Janesville28°

Mirbeau Retreat plan draws overflow crowd

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Kayla Bunge
October 31, 2007

The debate isn’t over for the proposed Mirbeau-Hummel development on the city’s south side.


Ninety minutes of public comment wasn’t enough for more than 120 residents Tuesday night. But those who packed the lobby and two overflow rooms at city hall will get their chance to speak Tuesday, Nov. 27, when the public hearing continues.


“There are a lot of people who would like to speak on the topic,” said alderman and plan commission member Gary Dunham. “This is a huge, huge development, and it requires more than one special plan commission meeting.”


Mirbeau representative Gary Dower said goals for the project include:


-- Protecting and enhancing natural resources on the site and improving water quality of Geneva Lake


-- Creating an economic opportunity for the developers and the city of Lake Geneva; all costs will be borne by the project, not the city or its residents.


-- Developing value through quality, not quantity; decrease density and increase open space


-- Implementing the plan in “bite-sized” phases over 15 to 20 years, allowing the city to control its growth and continually “recalibrate” its stance on the project based on prior phases


Residents of Lake Geneva and Linn Township spoke for and against the proposed development.


-- Susan Whiting grew up on the Hummel property and now lives adjacent to where the proposed Mirbeau Retreat will be. She said the development would take away the reason she lives there


“I love nature, the beautiful lake, the rural character,” Whiting said. “You’re going from rural residential to a very commercial development. And even if it happens over 15 to 20 years, most of it is in my backyard.”


-- Bob Schroeder, also a longtime resident of the area, questioned how much Mirbeau-Hummel would contribute to the city’s tax base.


Michael Ley of Virchow, Krause & Co., Chicago, said during the developers’ presentation that the project could generate $1.1 million in new property tax and room tax revenue for the city after the first phase is completed in 2012 to 2014. He estimated related city expenditures to be $233,500, resulting in a net benefit of more than $850,000.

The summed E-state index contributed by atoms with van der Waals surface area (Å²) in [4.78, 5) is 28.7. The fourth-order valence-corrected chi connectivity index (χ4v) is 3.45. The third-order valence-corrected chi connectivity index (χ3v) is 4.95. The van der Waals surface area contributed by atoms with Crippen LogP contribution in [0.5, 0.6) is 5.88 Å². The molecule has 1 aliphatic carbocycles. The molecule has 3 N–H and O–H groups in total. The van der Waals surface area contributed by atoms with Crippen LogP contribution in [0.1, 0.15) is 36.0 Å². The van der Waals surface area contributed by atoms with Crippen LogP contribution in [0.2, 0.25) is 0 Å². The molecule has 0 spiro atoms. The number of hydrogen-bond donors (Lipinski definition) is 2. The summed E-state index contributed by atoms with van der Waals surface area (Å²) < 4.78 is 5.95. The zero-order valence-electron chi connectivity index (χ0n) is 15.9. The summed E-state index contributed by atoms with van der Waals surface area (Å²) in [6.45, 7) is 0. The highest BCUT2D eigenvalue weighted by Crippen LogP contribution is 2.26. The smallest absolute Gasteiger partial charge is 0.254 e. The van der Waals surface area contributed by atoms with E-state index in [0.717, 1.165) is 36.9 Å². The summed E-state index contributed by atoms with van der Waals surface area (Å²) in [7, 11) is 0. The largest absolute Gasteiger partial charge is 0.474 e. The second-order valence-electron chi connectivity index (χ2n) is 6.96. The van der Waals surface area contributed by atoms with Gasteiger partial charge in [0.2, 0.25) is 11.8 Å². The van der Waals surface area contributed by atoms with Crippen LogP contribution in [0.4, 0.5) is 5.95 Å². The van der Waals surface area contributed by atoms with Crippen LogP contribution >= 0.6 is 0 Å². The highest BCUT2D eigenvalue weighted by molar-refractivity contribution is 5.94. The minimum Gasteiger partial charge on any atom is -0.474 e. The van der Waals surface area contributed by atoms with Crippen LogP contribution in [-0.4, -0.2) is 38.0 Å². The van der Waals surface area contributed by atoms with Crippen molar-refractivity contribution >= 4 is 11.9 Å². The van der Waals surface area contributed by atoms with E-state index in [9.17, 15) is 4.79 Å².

That increased revenue means property taxes won’t go up, Ley said.


Schroeder said when he questioned the developers and city officials about it, they told him it would be a boon to the city.


“I own a home. I own property,” he said. “Big developments have lowered our property taxes.”


Laughter ensued from the public.


-- Joe Cardiff, executive director of the Geneva Lake Development Corporation, said Mirbeau-Hummel will be an “attractive destination,” where people will want to stay, not just visit for the day.


The developers were given 30 minutes to respond to the public’s comments. Dower addressed a few concerns and laid out why the plan commission should approve the development plan.


“This will help the city become a better place,” he said.


WHAT’S PLANNED

-- The Mirbeau Retreat would have 100 rooms and 12 villas, a spa, banquet and conference facilities; also 57 single-family cottages, which would be sold to private owners


-- A winery on 25 acres, with vineyard, wine production facilities, a restaurant and related retail


-- Residential development of 882 homes, which would be a mix of single-family, row houses, town houses and duplexes.


-- Permanent conservation of 375 acres (53 percent) of the site from development


-- Hiking and biking paths for both residents and the public



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